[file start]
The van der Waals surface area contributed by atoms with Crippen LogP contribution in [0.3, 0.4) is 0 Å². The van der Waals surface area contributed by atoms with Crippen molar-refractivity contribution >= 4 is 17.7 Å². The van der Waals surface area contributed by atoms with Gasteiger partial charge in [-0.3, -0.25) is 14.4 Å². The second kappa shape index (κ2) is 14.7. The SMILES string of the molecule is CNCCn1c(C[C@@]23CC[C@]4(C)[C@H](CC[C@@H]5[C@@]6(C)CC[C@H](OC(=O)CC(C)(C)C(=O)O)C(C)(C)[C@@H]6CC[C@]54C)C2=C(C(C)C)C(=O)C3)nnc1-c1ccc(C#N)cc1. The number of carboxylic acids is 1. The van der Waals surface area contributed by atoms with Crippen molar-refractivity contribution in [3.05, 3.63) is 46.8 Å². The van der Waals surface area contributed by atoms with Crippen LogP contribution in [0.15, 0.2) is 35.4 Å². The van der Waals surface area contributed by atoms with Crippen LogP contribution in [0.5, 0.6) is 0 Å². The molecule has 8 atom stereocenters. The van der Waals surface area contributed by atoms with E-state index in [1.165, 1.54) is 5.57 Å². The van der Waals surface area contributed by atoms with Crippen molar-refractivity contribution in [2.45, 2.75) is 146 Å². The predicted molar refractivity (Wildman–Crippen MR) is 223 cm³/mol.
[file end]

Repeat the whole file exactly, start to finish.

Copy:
The van der Waals surface area contributed by atoms with Crippen LogP contribution in [0.3, 0.4) is 0 Å². The van der Waals surface area contributed by atoms with Crippen molar-refractivity contribution >= 4 is 17.7 Å². The van der Waals surface area contributed by atoms with Gasteiger partial charge in [-0.3, -0.25) is 14.4 Å². The second kappa shape index (κ2) is 14.7. The SMILES string of the molecule is CNCCn1c(C[C@@]23CC[C@]4(C)[C@H](CC[C@@H]5[C@@]6(C)CC[C@H](OC(=O)CC(C)(C)C(=O)O)C(C)(C)[C@@H]6CC[C@]54C)C2=C(C(C)C)C(=O)C3)nnc1-c1ccc(C#N)cc1. The number of carboxylic acids is 1. The van der Waals surface area contributed by atoms with Crippen molar-refractivity contribution in [3.05, 3.63) is 46.8 Å². The van der Waals surface area contributed by atoms with Crippen LogP contribution in [0.15, 0.2) is 35.4 Å². The van der Waals surface area contributed by atoms with Crippen LogP contribution in [0.5, 0.6) is 0 Å². The molecule has 8 atom stereocenters. The van der Waals surface area contributed by atoms with E-state index in [1.165, 1.54) is 5.57 Å². The van der Waals surface area contributed by atoms with Crippen molar-refractivity contribution in [2.45, 2.75) is 146 Å². The predicted molar refractivity (Wildman–Crippen MR) is 223 cm³/mol.